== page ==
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Paul Shelving was a theatre designer, who worked at the Birmingham Repertory Theatre and for the Malvern Festival and at the Shakespeare Theatre in Stratford. He joined the Birmingham Repertory Theatre soon after First World War.  He designed productions for over forty years.
His designs covered many styles. In The Immortal Hour he produced a mysterious forest in the symbolist style, with patterned tree trunks and a misty atmosphere. 
For the 1923 production of Cymbeline, Shelving's modern setting and dress was one of the first of its kind.
His designs for The Tempest at Stratford in 1946 was "magical and fantastic with ranges of coloured crags. Shelving was a fine colourist who enjoyed blocking out broad masses in patterns." 
- Smith, Jenny (2013). A year in archiving.
- Gill, Maud (1948). See the Players (Second ed.). Birmingham: George Ronald. p. 267.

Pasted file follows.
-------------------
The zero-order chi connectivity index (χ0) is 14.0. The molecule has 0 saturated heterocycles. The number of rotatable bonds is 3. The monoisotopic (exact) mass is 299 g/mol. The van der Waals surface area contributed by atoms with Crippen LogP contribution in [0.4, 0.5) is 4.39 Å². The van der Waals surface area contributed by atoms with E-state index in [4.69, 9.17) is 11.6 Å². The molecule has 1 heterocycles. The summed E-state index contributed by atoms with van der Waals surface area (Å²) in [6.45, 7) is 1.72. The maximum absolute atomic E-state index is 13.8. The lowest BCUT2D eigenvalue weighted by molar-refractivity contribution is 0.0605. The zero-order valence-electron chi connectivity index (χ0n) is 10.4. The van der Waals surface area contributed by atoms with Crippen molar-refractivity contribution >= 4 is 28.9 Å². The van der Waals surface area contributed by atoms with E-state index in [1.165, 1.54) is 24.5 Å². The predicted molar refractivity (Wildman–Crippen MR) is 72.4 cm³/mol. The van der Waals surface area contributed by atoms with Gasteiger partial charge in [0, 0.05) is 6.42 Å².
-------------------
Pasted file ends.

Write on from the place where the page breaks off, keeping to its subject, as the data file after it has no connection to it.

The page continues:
- Cochrane, Claire (2003). The Birmingham Rep: A City's Theatre 1962-2002. Birmingham: Sir Barry Jackson Trust.
- Rosenfeld, Sybil (1973). A Short History of Scene Design in Great Britain. Oxford: Blackwell.
More info for Paul Shelving article
Oxford Encyclopedia of Theatre and Performance: Paul ShelvingTop Home > Library > Miscellaneous > Oxford Articles
(1888–1968) English designer. He studied fine art at the beginning of the twentieth century, winning prizes for model and outline drawing, and was greatly influenced by Edward Gordon Craig's Much Ado About Nothing (1903). Small acting roles and pageant designs were interrupted by military service in France. On discharge he became the resident designer and scene painter at the Birmingham Repertory Theatre under Barry Jackson, and designed Shaw's Back to Methusaleh (1923) and the famous modern-dress Shakespeare productions (1925–8). For a decade from 1929 he was resident designer at the new Malvern Festival with Shaw and Jackson, and after the Second World War he returned to Birmingham for Man and Superman, King John, and Ibsen's Lady from the Sea with the young Peter Brook as director. Shelving's personal signature was simplicity of colour and line, with bold colourful patterns and great attention to ornamental detail.
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